MAY 7, 2014
In the final of the Bermuda Bowl world team championship last year, Italy defeated Monaco by 210 international match points to 126 over 96 boards.
This impressive win was even more remarkable because Norberto Bocchi, Agustin Madala, Lorenzo Lauria and Alfredo Versace played throughout for Italy. The team’s third pair, Giorgio Duboin and Antonio Sementa, had played well in earlier rounds, especially in the semifinal, but they were sidelined, reportedly because of illness.
Then, soon after the tournament ended in Bali, it was announced that Duboin and Sementa were dissolving their partnership. Sementa, along with Lauria and Versace, were moving to the team sponsored by Francesco Angelini.
Bocchi, Duboin and Madala were going to stay with their sponsor, Maria Teresa Lavazza. But they needed a fourth player.
They have chosen Alejandro Bianchedi from Argentina. He has two passports, because his father is Italian. Madala is also Argentine by birth, and the last time he represented Argentina was in the 2004 World Team Olympiad in Istanbul, when he was 15 years old. His partner was Bianchedi. That event was won by an Italian team of Bocchi, Duboin, Lauria, Versace, and Fulvio Fantoni and Claudio Nunes, who are now playing for Monaco. Bianchedi, Bocchi, Duboin and Madala will use the complex Big Bang bidding system that has been developed by Bocchi and Madala. The Big Bang style is aggressive when nonvulnerable, but more circumspect when vulnerable.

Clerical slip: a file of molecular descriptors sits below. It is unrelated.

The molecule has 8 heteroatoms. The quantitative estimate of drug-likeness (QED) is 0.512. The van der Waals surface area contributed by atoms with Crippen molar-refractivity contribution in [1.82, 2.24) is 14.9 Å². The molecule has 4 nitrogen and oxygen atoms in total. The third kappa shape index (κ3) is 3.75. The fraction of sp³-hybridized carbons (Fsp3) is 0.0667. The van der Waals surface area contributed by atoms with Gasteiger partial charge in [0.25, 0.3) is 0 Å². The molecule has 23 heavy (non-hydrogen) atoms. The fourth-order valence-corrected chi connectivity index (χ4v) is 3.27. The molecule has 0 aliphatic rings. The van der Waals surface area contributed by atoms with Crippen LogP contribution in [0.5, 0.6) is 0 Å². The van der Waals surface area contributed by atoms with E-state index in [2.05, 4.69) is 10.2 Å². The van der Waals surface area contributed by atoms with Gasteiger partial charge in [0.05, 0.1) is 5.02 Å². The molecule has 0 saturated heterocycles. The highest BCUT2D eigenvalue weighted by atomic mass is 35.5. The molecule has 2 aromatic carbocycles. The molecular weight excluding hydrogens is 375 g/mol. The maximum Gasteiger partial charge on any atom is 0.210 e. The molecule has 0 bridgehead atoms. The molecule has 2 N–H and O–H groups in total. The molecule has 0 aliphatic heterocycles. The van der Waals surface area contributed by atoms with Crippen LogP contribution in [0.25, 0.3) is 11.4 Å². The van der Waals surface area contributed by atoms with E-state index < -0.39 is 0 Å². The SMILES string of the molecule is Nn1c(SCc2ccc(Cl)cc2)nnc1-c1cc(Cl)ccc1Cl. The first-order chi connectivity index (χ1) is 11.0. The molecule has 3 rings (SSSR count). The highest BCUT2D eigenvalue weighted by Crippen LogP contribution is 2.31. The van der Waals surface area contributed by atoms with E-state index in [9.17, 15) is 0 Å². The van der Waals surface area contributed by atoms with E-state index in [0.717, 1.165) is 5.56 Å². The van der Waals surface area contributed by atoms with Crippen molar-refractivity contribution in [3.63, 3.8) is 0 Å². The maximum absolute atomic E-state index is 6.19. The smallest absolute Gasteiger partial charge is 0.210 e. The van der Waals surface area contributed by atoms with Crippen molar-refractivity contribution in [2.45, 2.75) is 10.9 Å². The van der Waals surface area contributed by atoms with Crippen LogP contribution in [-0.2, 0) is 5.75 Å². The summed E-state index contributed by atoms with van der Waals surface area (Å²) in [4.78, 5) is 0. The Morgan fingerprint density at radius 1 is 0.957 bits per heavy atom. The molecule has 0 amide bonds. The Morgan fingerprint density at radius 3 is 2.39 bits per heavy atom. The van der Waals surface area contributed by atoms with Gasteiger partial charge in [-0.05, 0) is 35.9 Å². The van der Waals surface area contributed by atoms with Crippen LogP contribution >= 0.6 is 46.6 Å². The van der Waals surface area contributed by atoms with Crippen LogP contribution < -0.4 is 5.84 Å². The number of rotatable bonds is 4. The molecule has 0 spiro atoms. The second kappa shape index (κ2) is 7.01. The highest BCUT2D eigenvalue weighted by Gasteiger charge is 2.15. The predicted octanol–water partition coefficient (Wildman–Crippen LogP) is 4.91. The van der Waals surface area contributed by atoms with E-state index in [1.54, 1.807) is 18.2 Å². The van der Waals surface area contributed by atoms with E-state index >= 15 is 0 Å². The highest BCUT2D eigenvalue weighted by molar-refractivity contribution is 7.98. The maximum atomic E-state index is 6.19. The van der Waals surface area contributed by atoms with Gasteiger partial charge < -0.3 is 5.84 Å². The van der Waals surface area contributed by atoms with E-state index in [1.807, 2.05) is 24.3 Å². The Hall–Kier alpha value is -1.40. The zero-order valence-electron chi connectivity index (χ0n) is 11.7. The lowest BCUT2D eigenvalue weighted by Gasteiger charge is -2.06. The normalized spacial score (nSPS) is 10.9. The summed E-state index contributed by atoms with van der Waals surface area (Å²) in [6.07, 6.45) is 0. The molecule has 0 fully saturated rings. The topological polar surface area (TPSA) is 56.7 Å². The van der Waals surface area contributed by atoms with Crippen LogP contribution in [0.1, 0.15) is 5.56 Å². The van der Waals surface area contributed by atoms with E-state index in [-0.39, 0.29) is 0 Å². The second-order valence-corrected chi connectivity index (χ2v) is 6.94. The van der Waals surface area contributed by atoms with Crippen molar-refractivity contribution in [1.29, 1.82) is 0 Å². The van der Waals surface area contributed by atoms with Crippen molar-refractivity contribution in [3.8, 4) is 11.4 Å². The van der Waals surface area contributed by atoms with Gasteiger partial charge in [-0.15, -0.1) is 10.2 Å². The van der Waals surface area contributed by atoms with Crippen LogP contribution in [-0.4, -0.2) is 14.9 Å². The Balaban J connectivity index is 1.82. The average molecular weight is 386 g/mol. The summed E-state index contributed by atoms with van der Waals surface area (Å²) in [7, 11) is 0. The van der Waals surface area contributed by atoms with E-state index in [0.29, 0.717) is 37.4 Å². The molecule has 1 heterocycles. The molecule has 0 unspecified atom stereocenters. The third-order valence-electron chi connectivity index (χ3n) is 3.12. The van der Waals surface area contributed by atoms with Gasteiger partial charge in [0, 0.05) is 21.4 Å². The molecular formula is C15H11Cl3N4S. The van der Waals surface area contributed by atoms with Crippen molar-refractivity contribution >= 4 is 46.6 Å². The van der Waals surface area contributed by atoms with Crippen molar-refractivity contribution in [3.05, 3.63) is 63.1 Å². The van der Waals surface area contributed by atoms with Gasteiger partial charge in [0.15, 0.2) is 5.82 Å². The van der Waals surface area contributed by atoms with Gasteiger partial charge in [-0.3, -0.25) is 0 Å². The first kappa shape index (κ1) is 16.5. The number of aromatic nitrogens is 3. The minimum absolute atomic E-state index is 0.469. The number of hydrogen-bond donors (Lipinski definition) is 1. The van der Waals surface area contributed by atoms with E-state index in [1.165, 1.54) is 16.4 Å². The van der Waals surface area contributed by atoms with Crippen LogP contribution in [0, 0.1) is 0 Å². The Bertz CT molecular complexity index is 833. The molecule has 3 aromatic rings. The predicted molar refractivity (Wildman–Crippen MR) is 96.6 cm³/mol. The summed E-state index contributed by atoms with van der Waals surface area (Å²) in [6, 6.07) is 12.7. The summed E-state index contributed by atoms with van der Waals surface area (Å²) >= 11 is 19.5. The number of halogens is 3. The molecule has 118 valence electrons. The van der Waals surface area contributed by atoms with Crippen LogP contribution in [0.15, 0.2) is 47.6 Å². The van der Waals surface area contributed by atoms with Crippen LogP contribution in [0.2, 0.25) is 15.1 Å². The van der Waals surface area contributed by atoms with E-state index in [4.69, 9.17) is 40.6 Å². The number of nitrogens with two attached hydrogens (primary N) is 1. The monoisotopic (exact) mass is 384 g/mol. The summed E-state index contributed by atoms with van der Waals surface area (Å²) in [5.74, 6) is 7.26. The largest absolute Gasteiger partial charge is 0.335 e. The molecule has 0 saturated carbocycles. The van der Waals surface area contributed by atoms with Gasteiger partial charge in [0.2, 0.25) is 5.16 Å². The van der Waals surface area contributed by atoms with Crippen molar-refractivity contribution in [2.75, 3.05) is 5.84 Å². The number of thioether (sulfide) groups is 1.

Bianchedi was the declarer in the diagramed deal during the Kaplan Blue Ribbon Pairs in Phoenix last November. The deal was presented on NewInBridge (newinbridge.com) without any bidding. In the given auction, South made one try with two spades, but when this did not excite North, because he had 4-3-3-3 distribution and eight losers, South settled for game.
West led the club ten. Bianchedi took the trick with his jack, drew trumps, unblocked his club king, cashed his diamond ace, played a diamond to dummy’s king, discarded a spade on the club ace and ruffed dummy’s last diamond in his hand.
East had shown up with six clubs, two hearts and at least three diamonds. He was clearly short in spades. So declarer crossed to dummy with a trump and played a spade to his king.
West won with his ace, but was endplayed. Knowing that a diamond return would concede a ruff-and-sluff, West led back a low spade. But South ran that to his 10 to take 12 tricks.
Plus 480 was worth 63.5 match points out of 77. Bianchedi and Hector Camberos from Argentina finished 11th behind — you guessed it — that man Madala again, teaming with Steve Weinstein of Andes, N.Y.